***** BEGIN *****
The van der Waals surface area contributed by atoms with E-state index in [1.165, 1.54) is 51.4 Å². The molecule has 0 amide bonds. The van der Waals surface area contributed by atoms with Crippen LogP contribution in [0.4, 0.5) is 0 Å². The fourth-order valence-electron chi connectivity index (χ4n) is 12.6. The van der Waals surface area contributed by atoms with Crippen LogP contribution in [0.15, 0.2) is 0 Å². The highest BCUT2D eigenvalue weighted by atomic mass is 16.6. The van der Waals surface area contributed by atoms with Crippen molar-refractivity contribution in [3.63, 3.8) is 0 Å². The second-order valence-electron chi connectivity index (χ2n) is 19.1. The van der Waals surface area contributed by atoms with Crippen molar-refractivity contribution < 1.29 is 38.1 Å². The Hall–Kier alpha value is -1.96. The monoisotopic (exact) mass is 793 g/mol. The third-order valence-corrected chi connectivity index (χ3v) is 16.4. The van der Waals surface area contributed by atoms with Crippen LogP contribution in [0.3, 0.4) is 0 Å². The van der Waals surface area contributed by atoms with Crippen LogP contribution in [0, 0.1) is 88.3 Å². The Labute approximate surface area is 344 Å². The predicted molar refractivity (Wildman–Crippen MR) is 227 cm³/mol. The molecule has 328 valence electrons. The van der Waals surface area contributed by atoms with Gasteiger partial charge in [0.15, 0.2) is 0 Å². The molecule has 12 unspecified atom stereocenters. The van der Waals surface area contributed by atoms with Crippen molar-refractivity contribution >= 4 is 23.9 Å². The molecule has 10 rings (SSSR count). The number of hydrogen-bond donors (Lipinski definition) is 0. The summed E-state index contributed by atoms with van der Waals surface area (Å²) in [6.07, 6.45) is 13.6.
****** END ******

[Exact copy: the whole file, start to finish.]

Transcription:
The van der Waals surface area contributed by atoms with E-state index in [1.165, 1.54) is 51.4 Å². The molecule has 0 amide bonds. The van der Waals surface area contributed by atoms with Crippen LogP contribution in [0.4, 0.5) is 0 Å². The fourth-order valence-electron chi connectivity index (χ4n) is 12.6. The van der Waals surface area contributed by atoms with Crippen LogP contribution in [0.15, 0.2) is 0 Å². The highest BCUT2D eigenvalue weighted by atomic mass is 16.6. The van der Waals surface area contributed by atoms with Crippen molar-refractivity contribution in [3.63, 3.8) is 0 Å². The second-order valence-electron chi connectivity index (χ2n) is 19.1. The van der Waals surface area contributed by atoms with Crippen molar-refractivity contribution < 1.29 is 38.1 Å². The Hall–Kier alpha value is -1.96. The monoisotopic (exact) mass is 793 g/mol. The third-order valence-corrected chi connectivity index (χ3v) is 16.4. The van der Waals surface area contributed by atoms with Crippen LogP contribution in [0.3, 0.4) is 0 Å². The van der Waals surface area contributed by atoms with Crippen LogP contribution in [0, 0.1) is 88.3 Å². The Labute approximate surface area is 344 Å². The predicted molar refractivity (Wildman–Crippen MR) is 227 cm³/mol. The molecule has 328 valence electrons. The van der Waals surface area contributed by atoms with Gasteiger partial charge in [0.15, 0.2) is 0 Å². The molecule has 12 unspecified atom stereocenters. The van der Waals surface area contributed by atoms with Crippen molar-refractivity contribution >= 4 is 23.9 Å². The molecule has 10 rings (SSSR count). The number of hydrogen-bond donors (Lipinski definition) is 0. The summed E-state index contributed by atoms with van der Waals surface area (Å²) in [6.07, 6.45) is 13.6.